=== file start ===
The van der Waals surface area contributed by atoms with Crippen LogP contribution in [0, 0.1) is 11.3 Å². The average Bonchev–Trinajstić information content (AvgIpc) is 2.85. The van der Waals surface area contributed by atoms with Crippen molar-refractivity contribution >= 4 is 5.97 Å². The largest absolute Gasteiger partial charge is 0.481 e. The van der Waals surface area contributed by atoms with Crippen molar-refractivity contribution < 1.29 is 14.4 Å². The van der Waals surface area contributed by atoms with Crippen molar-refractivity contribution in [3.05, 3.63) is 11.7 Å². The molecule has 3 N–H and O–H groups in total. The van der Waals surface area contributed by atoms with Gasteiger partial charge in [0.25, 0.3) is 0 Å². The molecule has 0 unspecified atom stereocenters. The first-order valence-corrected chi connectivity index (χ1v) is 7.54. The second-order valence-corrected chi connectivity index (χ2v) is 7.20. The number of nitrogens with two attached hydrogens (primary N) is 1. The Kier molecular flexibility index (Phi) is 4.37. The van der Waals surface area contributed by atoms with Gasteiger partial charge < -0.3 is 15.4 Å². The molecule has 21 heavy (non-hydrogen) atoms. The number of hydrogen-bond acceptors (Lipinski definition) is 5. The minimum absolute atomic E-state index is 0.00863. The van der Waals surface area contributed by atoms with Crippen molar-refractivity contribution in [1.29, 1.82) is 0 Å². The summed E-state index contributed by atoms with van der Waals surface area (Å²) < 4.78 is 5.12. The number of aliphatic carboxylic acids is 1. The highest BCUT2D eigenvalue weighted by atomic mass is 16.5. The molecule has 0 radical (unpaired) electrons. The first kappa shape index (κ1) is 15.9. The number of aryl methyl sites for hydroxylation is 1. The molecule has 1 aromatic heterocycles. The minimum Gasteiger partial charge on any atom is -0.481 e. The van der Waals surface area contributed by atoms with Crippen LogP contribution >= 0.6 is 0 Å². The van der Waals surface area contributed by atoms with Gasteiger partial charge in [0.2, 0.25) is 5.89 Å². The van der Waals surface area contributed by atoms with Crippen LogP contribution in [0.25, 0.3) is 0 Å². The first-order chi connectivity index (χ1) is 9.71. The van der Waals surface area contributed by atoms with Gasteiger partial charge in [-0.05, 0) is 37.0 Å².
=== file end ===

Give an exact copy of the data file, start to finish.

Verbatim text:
The van der Waals surface area contributed by atoms with Crippen LogP contribution in [0, 0.1) is 11.3 Å². The average Bonchev–Trinajstić information content (AvgIpc) is 2.85. The van der Waals surface area contributed by atoms with Crippen molar-refractivity contribution >= 4 is 5.97 Å². The largest absolute Gasteiger partial charge is 0.481 e. The van der Waals surface area contributed by atoms with Crippen molar-refractivity contribution < 1.29 is 14.4 Å². The van der Waals surface area contributed by atoms with Crippen molar-refractivity contribution in [3.05, 3.63) is 11.7 Å². The molecule has 3 N–H and O–H groups in total. The van der Waals surface area contributed by atoms with Gasteiger partial charge in [0.25, 0.3) is 0 Å². The molecule has 0 unspecified atom stereocenters. The first-order valence-corrected chi connectivity index (χ1v) is 7.54. The second-order valence-corrected chi connectivity index (χ2v) is 7.20. The number of nitrogens with two attached hydrogens (primary N) is 1. The Kier molecular flexibility index (Phi) is 4.37. The van der Waals surface area contributed by atoms with Gasteiger partial charge < -0.3 is 15.4 Å². The molecule has 21 heavy (non-hydrogen) atoms. The number of hydrogen-bond acceptors (Lipinski definition) is 5. The minimum absolute atomic E-state index is 0.00863. The van der Waals surface area contributed by atoms with Crippen molar-refractivity contribution in [1.29, 1.82) is 0 Å². The summed E-state index contributed by atoms with van der Waals surface area (Å²) < 4.78 is 5.12. The number of aliphatic carboxylic acids is 1. The highest BCUT2D eigenvalue weighted by atomic mass is 16.5. The molecule has 0 radical (unpaired) electrons. The first kappa shape index (κ1) is 15.9. The number of aryl methyl sites for hydroxylation is 1. The molecule has 1 aromatic heterocycles. The minimum Gasteiger partial charge on any atom is -0.481 e. The van der Waals surface area contributed by atoms with Crippen LogP contribution >= 0.6 is 0 Å². The van der Waals surface area contributed by atoms with Gasteiger partial charge in [0.2, 0.25) is 5.89 Å². The van der Waals surface area contributed by atoms with Crippen LogP contribution in [0.25, 0.3) is 0 Å². The first-order chi connectivity index (χ1) is 9.71. The van der Waals surface area contributed by atoms with Gasteiger partial charge in [-0.05, 0) is 37.0 Å².